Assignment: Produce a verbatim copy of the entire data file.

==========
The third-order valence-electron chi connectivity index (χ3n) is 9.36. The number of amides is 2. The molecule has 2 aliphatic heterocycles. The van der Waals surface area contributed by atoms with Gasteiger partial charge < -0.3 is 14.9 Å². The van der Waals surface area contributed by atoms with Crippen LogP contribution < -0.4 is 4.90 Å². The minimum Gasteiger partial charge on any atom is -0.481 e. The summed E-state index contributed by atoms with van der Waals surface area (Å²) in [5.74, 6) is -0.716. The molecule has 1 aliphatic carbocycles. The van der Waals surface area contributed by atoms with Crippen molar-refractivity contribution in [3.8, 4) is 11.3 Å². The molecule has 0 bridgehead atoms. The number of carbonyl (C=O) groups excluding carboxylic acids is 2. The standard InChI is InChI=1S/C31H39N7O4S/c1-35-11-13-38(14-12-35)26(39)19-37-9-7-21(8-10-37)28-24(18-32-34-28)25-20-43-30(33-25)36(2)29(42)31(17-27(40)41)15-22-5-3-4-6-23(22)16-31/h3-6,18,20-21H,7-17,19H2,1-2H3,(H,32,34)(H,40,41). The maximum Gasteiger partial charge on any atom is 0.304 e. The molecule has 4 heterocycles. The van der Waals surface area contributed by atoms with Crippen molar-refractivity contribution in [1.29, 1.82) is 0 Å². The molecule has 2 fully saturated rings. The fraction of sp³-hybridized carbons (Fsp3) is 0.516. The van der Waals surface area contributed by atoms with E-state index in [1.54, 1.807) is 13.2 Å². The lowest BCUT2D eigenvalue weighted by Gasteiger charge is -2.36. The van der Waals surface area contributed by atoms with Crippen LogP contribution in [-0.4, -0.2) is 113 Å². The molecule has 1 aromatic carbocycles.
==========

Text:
The third-order valence-electron chi connectivity index (χ3n) is 9.36. The number of amides is 2. The molecule has 2 aliphatic heterocycles. The van der Waals surface area contributed by atoms with Gasteiger partial charge < -0.3 is 14.9 Å². The van der Waals surface area contributed by atoms with Crippen LogP contribution < -0.4 is 4.90 Å². The minimum Gasteiger partial charge on any atom is -0.481 e. The summed E-state index contributed by atoms with van der Waals surface area (Å²) in [5.74, 6) is -0.716. The molecule has 1 aliphatic carbocycles. The van der Waals surface area contributed by atoms with Crippen molar-refractivity contribution in [3.8, 4) is 11.3 Å². The molecule has 0 bridgehead atoms. The number of carbonyl (C=O) groups excluding carboxylic acids is 2. The standard InChI is InChI=1S/C31H39N7O4S/c1-35-11-13-38(14-12-35)26(39)19-37-9-7-21(8-10-37)28-24(18-32-34-28)25-20-43-30(33-25)36(2)29(42)31(17-27(40)41)15-22-5-3-4-6-23(22)16-31/h3-6,18,20-21H,7-17,19H2,1-2H3,(H,32,34)(H,40,41). The maximum Gasteiger partial charge on any atom is 0.304 e. The molecule has 4 heterocycles. The van der Waals surface area contributed by atoms with Crippen molar-refractivity contribution in [1.29, 1.82) is 0 Å². The molecule has 2 fully saturated rings. The fraction of sp³-hybridized carbons (Fsp3) is 0.516. The van der Waals surface area contributed by atoms with E-state index in [1.54, 1.807) is 13.2 Å². The lowest BCUT2D eigenvalue weighted by Gasteiger charge is -2.36. The van der Waals surface area contributed by atoms with Crippen LogP contribution in [-0.4, -0.2) is 113 Å². The molecule has 1 aromatic carbocycles.